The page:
THE BOOK SHELF: Creator’s passion for dog health is changing pet lives worldwide


Rodney Habib’s blueprint for find out how to increase the health and lifespan of your dog is a Recent York Times bestseller and skim by pet lovers around the globe.

In the brand new book, The Ceaselessly Dog: Surprising Recent Science to Help Your Canine Companion Live Younger, Healthier, and Longer (Harper Wave), Habib, a pet-care influencer and owner of Dartmouth-based pet store Planet Paws Pet Essentials, and co-author Dr. Karen Shaw Becker, a preferred American veterinarian, take a look at what people can do so as to add years to their dogs’ lives and dramatically improve their pets’ physical and mental health.

“The book has shattered records. It’s a worldwide phenomenon,” said Habib, from his home in Dartmouth, near Shubie Park, where he walks his 10-year-old miniature Husky 3 times a day. Named after the park, Shubie graces the book’s cover.

The Ceaselessly Dog, which has already been translated into 14 languages, features interviews and advice from top geneticists, microbiologists, longevity researchers and dog owners of long-living animals, including an Australian Kelpie that lived on a farm and was reportedly 30 years old when she died in 2016.

“Eat less, eat brisker, and move increasingly more often,” write the authors. “That’s a truism for each you and your dog. And it’s the most important takeaway you’re going to get from this book.”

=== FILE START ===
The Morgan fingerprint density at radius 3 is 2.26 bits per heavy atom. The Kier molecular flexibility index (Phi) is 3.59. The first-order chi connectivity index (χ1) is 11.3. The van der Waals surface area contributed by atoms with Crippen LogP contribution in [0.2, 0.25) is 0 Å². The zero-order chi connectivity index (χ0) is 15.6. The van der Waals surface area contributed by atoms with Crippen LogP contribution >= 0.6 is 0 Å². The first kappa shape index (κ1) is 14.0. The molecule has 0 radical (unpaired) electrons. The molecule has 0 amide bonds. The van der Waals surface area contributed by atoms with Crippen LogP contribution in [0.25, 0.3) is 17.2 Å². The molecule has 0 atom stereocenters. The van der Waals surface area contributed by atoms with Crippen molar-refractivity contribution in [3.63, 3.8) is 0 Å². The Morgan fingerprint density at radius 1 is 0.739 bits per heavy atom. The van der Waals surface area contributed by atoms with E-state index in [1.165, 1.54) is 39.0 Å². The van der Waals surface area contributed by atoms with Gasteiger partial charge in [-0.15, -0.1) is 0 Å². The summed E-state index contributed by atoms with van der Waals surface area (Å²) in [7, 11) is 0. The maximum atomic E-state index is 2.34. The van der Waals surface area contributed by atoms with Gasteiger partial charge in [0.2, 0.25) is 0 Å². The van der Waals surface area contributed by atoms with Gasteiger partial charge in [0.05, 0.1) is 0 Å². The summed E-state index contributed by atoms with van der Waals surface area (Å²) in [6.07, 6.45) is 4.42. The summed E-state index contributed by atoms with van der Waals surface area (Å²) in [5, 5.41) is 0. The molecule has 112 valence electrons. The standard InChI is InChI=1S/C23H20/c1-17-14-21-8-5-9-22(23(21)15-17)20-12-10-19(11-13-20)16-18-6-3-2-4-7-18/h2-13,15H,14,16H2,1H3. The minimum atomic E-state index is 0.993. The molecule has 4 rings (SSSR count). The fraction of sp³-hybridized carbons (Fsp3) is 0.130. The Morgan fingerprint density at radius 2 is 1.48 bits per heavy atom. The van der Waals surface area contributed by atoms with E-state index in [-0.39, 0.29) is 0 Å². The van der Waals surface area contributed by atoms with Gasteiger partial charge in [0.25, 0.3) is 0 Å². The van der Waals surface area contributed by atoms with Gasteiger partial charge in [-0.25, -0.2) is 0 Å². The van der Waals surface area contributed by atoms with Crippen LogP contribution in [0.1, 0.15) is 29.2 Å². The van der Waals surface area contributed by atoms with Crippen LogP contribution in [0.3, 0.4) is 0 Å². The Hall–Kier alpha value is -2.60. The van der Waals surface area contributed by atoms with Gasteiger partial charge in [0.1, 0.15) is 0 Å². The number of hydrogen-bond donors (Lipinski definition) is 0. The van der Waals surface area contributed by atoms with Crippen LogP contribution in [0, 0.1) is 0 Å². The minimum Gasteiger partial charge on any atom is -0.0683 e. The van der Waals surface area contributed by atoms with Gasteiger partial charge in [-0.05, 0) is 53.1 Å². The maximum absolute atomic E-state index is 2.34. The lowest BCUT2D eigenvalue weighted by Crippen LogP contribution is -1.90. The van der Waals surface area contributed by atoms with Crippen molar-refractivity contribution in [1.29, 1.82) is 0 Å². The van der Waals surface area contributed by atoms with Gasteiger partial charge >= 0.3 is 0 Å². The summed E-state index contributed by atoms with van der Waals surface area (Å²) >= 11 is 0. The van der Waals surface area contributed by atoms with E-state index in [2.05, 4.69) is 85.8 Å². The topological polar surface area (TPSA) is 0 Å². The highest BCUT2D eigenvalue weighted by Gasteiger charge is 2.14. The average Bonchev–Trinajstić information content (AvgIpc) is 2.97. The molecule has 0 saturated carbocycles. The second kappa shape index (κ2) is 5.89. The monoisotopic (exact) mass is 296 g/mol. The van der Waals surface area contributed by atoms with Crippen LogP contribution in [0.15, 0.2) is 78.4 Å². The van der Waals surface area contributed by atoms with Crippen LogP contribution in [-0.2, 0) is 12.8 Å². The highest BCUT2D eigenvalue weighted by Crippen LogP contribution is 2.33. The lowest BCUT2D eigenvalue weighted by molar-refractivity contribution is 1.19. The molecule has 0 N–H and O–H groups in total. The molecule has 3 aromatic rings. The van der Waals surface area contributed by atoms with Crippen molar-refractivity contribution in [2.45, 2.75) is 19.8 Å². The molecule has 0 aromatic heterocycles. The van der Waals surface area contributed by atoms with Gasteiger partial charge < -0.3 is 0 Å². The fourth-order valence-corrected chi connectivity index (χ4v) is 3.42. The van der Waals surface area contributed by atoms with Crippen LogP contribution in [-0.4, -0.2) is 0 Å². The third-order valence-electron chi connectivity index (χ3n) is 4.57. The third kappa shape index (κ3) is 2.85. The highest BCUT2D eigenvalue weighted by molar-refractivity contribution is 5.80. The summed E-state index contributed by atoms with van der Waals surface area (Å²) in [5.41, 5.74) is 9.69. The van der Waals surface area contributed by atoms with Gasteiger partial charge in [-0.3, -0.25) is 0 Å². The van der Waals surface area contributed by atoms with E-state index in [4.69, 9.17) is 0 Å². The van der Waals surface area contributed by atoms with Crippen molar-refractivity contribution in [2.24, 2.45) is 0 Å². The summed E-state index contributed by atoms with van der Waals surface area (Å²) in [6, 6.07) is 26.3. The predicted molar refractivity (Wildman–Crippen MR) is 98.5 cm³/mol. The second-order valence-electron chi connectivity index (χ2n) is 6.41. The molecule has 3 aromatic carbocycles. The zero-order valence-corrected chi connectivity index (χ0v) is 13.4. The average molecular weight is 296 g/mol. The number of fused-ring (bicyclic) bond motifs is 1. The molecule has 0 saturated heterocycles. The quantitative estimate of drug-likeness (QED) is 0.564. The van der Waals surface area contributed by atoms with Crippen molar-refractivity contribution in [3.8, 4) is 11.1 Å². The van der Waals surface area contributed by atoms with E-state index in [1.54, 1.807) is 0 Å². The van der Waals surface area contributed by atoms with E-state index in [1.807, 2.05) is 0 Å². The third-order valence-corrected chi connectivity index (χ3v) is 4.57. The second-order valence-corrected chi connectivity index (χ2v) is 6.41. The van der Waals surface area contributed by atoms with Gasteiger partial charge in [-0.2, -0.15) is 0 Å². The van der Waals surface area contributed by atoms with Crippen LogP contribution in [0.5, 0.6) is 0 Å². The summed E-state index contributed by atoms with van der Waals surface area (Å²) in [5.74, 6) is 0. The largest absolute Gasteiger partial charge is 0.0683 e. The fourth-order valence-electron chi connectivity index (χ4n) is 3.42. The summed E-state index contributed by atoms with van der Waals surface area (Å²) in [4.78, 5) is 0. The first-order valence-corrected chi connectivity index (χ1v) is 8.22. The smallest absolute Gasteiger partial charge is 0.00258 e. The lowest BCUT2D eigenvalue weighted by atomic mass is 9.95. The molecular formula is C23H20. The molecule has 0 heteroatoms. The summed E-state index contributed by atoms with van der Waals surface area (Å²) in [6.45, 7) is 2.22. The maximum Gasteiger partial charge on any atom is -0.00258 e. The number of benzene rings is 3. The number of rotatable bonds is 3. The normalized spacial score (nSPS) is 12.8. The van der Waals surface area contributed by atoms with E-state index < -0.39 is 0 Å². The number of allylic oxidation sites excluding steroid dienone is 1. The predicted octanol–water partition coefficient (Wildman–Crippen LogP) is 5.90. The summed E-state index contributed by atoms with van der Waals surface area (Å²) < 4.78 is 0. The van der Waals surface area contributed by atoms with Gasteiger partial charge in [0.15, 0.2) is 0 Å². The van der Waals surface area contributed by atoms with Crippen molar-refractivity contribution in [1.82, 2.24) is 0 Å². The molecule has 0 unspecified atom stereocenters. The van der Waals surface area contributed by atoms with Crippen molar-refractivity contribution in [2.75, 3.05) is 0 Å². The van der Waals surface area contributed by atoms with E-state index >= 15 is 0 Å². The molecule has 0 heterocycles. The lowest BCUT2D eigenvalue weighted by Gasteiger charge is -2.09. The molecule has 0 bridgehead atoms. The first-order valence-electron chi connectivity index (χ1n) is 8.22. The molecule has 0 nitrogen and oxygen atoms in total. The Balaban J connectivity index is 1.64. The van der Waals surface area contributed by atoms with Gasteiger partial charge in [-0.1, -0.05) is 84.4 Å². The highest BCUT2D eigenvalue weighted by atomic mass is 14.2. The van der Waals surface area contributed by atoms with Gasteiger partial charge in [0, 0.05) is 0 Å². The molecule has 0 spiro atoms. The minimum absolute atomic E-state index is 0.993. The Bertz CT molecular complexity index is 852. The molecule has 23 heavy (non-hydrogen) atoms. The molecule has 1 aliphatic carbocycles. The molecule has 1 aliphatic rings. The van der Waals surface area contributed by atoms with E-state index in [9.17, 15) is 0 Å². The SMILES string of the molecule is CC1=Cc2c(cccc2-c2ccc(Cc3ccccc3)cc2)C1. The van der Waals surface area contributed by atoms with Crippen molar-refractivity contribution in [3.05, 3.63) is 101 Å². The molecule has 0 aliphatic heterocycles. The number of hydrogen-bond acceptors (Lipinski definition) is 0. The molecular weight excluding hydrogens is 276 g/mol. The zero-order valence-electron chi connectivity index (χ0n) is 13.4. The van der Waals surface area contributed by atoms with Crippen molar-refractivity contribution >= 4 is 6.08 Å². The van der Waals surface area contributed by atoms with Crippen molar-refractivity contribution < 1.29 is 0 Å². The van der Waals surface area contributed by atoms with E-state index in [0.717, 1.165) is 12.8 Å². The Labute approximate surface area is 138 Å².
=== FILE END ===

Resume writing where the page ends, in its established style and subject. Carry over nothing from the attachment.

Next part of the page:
Habib never intended to publish a book about dog health. As a first-generation Canadian growing up in Dartmouth and raised by Lebanese parents, pets weren’t welcome within the family home. It wasn’t until 2008, while recuperating from a football injury and seeing his dream of reaching the skilled football leagues end, that he got his first dog: a German Shepherd he named Sam.

“I fell head over heels,” he said.

Creator Rodney Habib – Contributed

When Sam nearly died before her first birthday after eating tainted chicken jerky treats, he sought Dr. Becker’s dietary advice to avoid wasting Sam’s life. A number of years later, when his beloved dog was diagnosed with cancer, he met Dr. Becker again; they each wanted to seek out modern ways to stop the disease’s progression through pet health and nutrition.

Habib went to Facebook to spread his concerns and discoveries about traditional pet foods. In 2012, he launched the Planet Paws Facebook page with a picture and list of all of the ingredients present in a typical bag of economic pet food. Overnight, the post was shared half one million times. Planet Paws now has 3.5 million followers and is taken into account the most important pet health page on Facebook, said Habib.

Nowadays you won’t often find Habib in his Dartmouth store. As a pet-care influencer with the most-viewed TED discuss dogs, he’s a sought-after public speaker. In 2019, he was invited to talk at Facebook headquarters in California about his journey and the way he grew his following. Often, he’s asked to talk to veterinarians and veterinary students. Earlier this month, he was in Finland, and this fall he’ll be the keynote speaker at a big veterinary gathering in America.

He spreads his knowledge about dog nutrition and health and the parallels between human and animal health. “Like many humans, numerous dogs are overfed and undernourished,” writes the authors in The Ceaselessly Dog. “You already know that eating highly processed food at every meal might be not idea. That’s pretty obvious. What’s not commonly known is that the majority industrial pet food is just that – highly processed fare.”

Industrial kibble tends to contain too many carbohydrates and be overprocessed, lacking in nutrients and, potentially, stuffed with additives.